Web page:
Book Review: Hatchet by Gary Paulson

Hatchet

Hatchet by Gary Paulson. As always, click the image to see pricing options at Barnes and Noble.com.

1988 Newbery Honor Winner

Synopsis: “ALONE

Thirteen-year-old Brian Robeson is on his way to visit his father when the single-engine plane in which he is flying crashes. Suddenly, Brian finds himself alone in the Canadian wilderness with nothing but a tattered Windbreaker and the hatchet his mother gave him as a present — and the dreadful secret that has been tearing him apart since his parent’s divorce. But now Brian has no time for anger, self pity, or despair — it will take all his know-how and determination, and more courage than he knew he possessed, to survive.” -taken from bn.com

So, chances are you had to read this in school, or if you are my age, or a little bit older, this book was a major piece in every scholastic book fair you ever went to. It really is worth the read if you have never read it and possibly good for a second time, if the ending doesn’t throw you off.

Brian is a very good main character, although I find it hard to believe that he is only 13 years old sometimes. The book has a lot of one word sentences like; “Alone.” “Divorce.” and “The Secret.”, which are really interesting and poignant, but also different from most writing styles I have seen (if you read the first 5 pages, you will know what I mean). Brian, after being trapped in the Canadian back woods, goes through all the stages of learning to survive, then, after some traumatic events, is reincarnated with a different outlook on life; survival. Taking great pains and focusing on survival instead of his parents divorce, Brian learns from his “Mistakes.” and makes his way through the Canadian summer in the back woods.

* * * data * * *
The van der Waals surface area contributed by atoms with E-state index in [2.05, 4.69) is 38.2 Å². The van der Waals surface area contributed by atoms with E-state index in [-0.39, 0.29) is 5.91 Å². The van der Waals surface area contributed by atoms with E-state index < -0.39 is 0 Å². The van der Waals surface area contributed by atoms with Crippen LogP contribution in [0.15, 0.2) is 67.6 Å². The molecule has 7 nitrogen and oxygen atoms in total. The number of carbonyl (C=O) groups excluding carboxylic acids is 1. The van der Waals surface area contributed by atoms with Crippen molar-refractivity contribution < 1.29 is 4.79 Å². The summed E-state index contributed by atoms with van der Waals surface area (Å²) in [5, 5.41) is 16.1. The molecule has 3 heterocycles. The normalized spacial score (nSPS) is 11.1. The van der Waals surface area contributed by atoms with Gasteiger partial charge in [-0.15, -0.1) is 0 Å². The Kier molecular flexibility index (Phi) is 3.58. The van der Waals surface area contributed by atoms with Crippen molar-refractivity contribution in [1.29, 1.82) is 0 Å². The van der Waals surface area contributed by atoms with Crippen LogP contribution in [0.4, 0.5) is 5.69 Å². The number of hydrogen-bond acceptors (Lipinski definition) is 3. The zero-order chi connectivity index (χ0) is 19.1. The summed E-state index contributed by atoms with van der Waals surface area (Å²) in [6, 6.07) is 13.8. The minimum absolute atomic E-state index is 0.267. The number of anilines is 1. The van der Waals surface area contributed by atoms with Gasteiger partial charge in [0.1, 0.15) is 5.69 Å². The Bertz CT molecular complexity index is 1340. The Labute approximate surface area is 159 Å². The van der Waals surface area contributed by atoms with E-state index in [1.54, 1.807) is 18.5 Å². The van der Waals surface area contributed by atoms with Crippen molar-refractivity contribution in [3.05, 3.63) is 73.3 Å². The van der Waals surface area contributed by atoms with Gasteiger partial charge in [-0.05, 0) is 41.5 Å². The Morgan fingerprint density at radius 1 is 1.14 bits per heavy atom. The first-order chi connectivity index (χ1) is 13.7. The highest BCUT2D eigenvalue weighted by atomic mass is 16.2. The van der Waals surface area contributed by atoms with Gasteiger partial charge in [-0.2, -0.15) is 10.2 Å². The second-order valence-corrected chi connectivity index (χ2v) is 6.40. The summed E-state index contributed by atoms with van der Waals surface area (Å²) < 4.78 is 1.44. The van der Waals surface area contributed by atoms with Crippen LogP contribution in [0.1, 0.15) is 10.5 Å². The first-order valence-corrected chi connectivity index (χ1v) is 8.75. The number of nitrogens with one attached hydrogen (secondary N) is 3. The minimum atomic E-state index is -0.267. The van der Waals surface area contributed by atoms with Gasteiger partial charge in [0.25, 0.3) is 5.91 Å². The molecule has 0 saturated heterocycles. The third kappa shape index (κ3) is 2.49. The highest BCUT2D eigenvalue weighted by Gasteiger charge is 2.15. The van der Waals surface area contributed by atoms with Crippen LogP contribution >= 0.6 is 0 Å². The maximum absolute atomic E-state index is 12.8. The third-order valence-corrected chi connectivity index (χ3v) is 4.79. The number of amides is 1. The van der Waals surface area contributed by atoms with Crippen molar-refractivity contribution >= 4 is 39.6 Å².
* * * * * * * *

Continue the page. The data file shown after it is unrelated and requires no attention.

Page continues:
Now, the only problem I had with this book is the ending, which I won’t tell. But I will tell you that the book suddenly resolves in the last 3 paragraphs of the book and if you are looking for clues as you are reading, you aren’t going to find them. The ending is so sudden that it took me by surprise and before I knew it, I was staring at the back cover of the book and was feeling a little cheated. The epilogue did little to help that either, in fact, I found it quite INFURIATING!

Overall: 3.5 out of 5 stars, definitely worth reading!

As always, may the odds be ever in your favor.

Ben

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